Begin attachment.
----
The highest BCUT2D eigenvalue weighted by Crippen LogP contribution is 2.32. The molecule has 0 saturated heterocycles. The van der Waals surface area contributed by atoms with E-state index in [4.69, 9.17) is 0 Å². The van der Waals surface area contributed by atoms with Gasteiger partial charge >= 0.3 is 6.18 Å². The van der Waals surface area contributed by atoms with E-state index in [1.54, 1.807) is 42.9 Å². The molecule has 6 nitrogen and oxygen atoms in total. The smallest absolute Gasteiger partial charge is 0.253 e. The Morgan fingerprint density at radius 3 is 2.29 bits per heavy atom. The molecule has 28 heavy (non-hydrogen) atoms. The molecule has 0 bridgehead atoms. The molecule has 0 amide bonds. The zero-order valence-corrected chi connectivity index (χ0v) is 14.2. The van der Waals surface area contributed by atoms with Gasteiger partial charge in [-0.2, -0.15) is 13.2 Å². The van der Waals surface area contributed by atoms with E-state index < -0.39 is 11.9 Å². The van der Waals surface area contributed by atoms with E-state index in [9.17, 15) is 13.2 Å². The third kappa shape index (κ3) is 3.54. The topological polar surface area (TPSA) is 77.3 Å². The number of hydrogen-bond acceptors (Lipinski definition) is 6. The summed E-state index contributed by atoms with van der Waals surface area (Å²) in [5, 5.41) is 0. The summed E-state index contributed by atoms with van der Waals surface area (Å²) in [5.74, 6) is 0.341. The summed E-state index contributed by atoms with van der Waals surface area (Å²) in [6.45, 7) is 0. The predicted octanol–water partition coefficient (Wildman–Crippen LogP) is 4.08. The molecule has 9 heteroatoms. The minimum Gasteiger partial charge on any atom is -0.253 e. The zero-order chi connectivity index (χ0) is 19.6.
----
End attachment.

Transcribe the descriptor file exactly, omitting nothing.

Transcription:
The highest BCUT2D eigenvalue weighted by Crippen LogP contribution is 2.32. The molecule has 0 saturated heterocycles. The van der Waals surface area contributed by atoms with E-state index in [4.69, 9.17) is 0 Å². The van der Waals surface area contributed by atoms with Gasteiger partial charge >= 0.3 is 6.18 Å². The van der Waals surface area contributed by atoms with E-state index in [1.54, 1.807) is 42.9 Å². The molecule has 6 nitrogen and oxygen atoms in total. The smallest absolute Gasteiger partial charge is 0.253 e. The Morgan fingerprint density at radius 3 is 2.29 bits per heavy atom. The molecule has 28 heavy (non-hydrogen) atoms. The molecule has 0 bridgehead atoms. The molecule has 0 amide bonds. The zero-order valence-corrected chi connectivity index (χ0v) is 14.2. The van der Waals surface area contributed by atoms with Gasteiger partial charge in [-0.2, -0.15) is 13.2 Å². The van der Waals surface area contributed by atoms with E-state index < -0.39 is 11.9 Å². The van der Waals surface area contributed by atoms with E-state index in [9.17, 15) is 13.2 Å². The third kappa shape index (κ3) is 3.54. The topological polar surface area (TPSA) is 77.3 Å². The number of hydrogen-bond acceptors (Lipinski definition) is 6. The summed E-state index contributed by atoms with van der Waals surface area (Å²) in [5, 5.41) is 0. The summed E-state index contributed by atoms with van der Waals surface area (Å²) in [5.74, 6) is 0.341. The summed E-state index contributed by atoms with van der Waals surface area (Å²) in [6.45, 7) is 0. The predicted octanol–water partition coefficient (Wildman–Crippen LogP) is 4.08. The molecule has 9 heteroatoms. The minimum Gasteiger partial charge on any atom is -0.253 e. The zero-order chi connectivity index (χ0) is 19.6.